Spotlight

Spotlight

The North Carolina Estuarium is on a mission to educate

Posted May 14, 2019 5:00 a.m. EDT

This article was written for our sponsor, Washington Tourism Development Authority.

At first glance, the North Carolina Estuarium, located in Washington, N.C., looks like any other waterside haven for local residents. It is a modern, cleanly landscaped building, taking full advantage of the envious view with floor-to-ceiling windows overlooking the docks edging the Pamlico.

Once inside, however, the building gives way to the experience of the thoughtful educational exhibits and learning opportunities for those interested in the cultural history and marine life of the second largest estuary in the United States.

Little Washington is at the brackish point of the Pamlico River and Atlantic Ocean, where saltwater and freshwater converge. Combined with the charm and history of this pre-Civil War shipbuilder's city, these characteristics make Washington a unique and ideal location for a marine museum dedicated to this important natural sanctuary.

With more than 200 exhibits from artifacts to artwork, the Estuarium is really three museums in one. There is a small aquarium focused on local marine life, a cultural history and heritage museum, and a hands-on science museum, all together in one building.

Little Washington : Spotlight : North Carolina Estuarium

With three museums in one, the North Carolina Estuarium is teaching visitors about the importance of the local estuary and how they can make decisions to help preserve it. (Photo Courtesy of Washington Tourism Development Authority)

A massive sculpture in the lobby is actually an interactive map of North Carolina built out of driftwood. This sculpture was designed to allow staff and volunteers to show visitors how rain water moves through the estuary. Each presenter gets to tell their own story about the water, although popular lore suggests that the water we drink today could possibly have been Cleopatra's tears millennia ago.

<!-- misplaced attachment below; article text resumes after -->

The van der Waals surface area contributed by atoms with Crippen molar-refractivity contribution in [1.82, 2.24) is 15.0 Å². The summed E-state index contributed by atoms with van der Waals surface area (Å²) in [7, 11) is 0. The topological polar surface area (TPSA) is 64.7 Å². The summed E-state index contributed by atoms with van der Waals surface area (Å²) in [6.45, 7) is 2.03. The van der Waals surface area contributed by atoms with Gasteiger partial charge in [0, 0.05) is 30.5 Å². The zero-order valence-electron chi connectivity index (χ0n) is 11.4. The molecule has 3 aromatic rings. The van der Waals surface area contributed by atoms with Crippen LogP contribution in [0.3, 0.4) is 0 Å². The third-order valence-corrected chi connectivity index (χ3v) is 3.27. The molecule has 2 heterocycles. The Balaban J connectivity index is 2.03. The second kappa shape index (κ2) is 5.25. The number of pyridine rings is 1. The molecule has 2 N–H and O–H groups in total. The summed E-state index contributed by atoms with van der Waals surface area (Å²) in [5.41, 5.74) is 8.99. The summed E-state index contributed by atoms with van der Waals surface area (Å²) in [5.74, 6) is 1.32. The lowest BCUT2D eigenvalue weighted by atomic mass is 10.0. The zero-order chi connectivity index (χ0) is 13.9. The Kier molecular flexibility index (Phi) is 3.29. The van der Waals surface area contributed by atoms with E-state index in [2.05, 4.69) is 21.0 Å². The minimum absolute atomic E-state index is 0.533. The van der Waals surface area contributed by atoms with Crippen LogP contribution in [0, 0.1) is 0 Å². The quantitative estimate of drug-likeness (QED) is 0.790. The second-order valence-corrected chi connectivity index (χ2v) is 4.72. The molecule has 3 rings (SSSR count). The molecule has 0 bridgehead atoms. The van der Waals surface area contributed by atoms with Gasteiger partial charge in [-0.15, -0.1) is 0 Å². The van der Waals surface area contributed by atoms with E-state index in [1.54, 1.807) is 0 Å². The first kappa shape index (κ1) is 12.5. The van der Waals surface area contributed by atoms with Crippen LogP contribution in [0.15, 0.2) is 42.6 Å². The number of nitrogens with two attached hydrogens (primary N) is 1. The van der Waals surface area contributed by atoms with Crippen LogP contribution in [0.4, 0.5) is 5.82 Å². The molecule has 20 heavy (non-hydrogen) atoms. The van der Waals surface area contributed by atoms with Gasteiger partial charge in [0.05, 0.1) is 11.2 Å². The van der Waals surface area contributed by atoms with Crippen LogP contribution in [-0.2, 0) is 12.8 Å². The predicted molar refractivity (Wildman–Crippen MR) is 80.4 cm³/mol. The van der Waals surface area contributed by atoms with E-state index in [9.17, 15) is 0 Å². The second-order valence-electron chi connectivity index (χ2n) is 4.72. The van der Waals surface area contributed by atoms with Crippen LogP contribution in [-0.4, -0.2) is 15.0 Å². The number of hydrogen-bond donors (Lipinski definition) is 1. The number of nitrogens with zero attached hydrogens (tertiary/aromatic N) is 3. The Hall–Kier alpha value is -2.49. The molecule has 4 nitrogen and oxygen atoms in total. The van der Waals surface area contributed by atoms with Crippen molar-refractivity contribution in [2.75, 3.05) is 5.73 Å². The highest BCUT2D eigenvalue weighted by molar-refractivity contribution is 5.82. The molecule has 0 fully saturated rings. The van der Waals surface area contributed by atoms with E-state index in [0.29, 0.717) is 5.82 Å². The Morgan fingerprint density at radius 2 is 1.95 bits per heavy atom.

Visitors then get a glimpse of the area's indigenous plants and animals before moving into an exhibit on climate science and pollution.

In the first part, they learn what is special about the estuary. In the second part, they can see what happens when the area is not properly cared for, like when invasive species are introduced to an ecosystem like the one around the Albemarle-Pamlico Peninsula. The hope is that visitors realize the uniqueness of the estuary and work to preserve it in the daily decisions they make.

"There are so many choices we make that impact the life of the estuary, from eating local seafoods to preserving water," said Russ Chesson, the environmental educator at the Estuarium. "We show visitors what these choices can lead to and why the estuary is important to consider when making them."

More than 75 percent of the seafood we eat at some point came from an estuary, and while estuaries are vastly productive ecosystems, they are also incredibly delicate. While the calm waters provide a safer environment for sea life than the open ocean, which allows many plants and animals to thrive there, the location of estuaries downhill means that pollution tends to accumulate there.

"The estuary is a barometer for the health of the state," Chesson explained. "It provides everything from storm abatement, to food, to nurseries for baby fish and sea life."

The Estuarium's efforts to show visitors the uniqueness of the estuary and to educate them on how they can preserve what they see is a vital mission. This mission begins with outreach to local students — the Estuarium offers field trips and educational programs based on state science standards.

The program has drawn schools from Raleigh to Hatteras for these learning experiences.

"We want to teach local students about the miracle that's in their backyard," Chesson said. "People talk about the Outer Banks and the mountains, but the space we have here at the river is beautiful. It's really a hidden gem of North Carolina."

From economic benefits and eco-tourism to educational opportunities and cultural events, Eastern North Carolina is no longer just a drive-through on the way to the Outer Banks, but an invaluable asset to the promotion of an important part of the state's—and the country's—natural resources.

This article was written for our sponsor, Washington Tourism Development Authority.